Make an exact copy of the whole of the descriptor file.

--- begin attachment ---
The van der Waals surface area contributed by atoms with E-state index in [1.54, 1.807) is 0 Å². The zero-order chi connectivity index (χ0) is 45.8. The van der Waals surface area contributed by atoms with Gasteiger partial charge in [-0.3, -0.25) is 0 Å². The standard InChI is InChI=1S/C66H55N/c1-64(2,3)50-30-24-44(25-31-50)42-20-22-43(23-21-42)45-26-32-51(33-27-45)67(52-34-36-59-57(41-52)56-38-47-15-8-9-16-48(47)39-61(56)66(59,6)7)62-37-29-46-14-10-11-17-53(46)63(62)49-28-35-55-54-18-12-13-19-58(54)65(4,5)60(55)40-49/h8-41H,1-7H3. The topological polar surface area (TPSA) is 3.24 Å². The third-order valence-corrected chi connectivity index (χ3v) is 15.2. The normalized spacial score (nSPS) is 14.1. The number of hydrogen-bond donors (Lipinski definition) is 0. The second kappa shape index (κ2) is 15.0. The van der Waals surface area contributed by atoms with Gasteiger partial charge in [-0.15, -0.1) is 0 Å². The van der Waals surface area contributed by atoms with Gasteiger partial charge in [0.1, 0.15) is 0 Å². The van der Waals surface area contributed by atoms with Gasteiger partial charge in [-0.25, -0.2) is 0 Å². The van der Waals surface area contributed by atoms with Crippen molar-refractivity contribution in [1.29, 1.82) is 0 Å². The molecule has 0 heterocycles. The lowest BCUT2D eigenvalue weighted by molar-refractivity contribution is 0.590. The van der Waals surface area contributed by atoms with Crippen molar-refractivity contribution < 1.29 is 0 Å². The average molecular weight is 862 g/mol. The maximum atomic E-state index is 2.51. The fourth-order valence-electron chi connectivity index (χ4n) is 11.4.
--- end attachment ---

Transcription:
The van der Waals surface area contributed by atoms with E-state index in [1.54, 1.807) is 0 Å². The zero-order chi connectivity index (χ0) is 45.8. The van der Waals surface area contributed by atoms with Gasteiger partial charge in [-0.3, -0.25) is 0 Å². The standard InChI is InChI=1S/C66H55N/c1-64(2,3)50-30-24-44(25-31-50)42-20-22-43(23-21-42)45-26-32-51(33-27-45)67(52-34-36-59-57(41-52)56-38-47-15-8-9-16-48(47)39-61(56)66(59,6)7)62-37-29-46-14-10-11-17-53(46)63(62)49-28-35-55-54-18-12-13-19-58(54)65(4,5)60(55)40-49/h8-41H,1-7H3. The topological polar surface area (TPSA) is 3.24 Å². The third-order valence-corrected chi connectivity index (χ3v) is 15.2. The normalized spacial score (nSPS) is 14.1. The number of hydrogen-bond donors (Lipinski definition) is 0. The second kappa shape index (κ2) is 15.0. The van der Waals surface area contributed by atoms with Gasteiger partial charge in [-0.15, -0.1) is 0 Å². The van der Waals surface area contributed by atoms with Gasteiger partial charge in [0.1, 0.15) is 0 Å². The van der Waals surface area contributed by atoms with Gasteiger partial charge in [-0.25, -0.2) is 0 Å². The van der Waals surface area contributed by atoms with Crippen molar-refractivity contribution in [1.29, 1.82) is 0 Å². The molecule has 0 heterocycles. The lowest BCUT2D eigenvalue weighted by molar-refractivity contribution is 0.590. The van der Waals surface area contributed by atoms with Crippen molar-refractivity contribution < 1.29 is 0 Å². The average molecular weight is 862 g/mol. The maximum atomic E-state index is 2.51. The fourth-order valence-electron chi connectivity index (χ4n) is 11.4.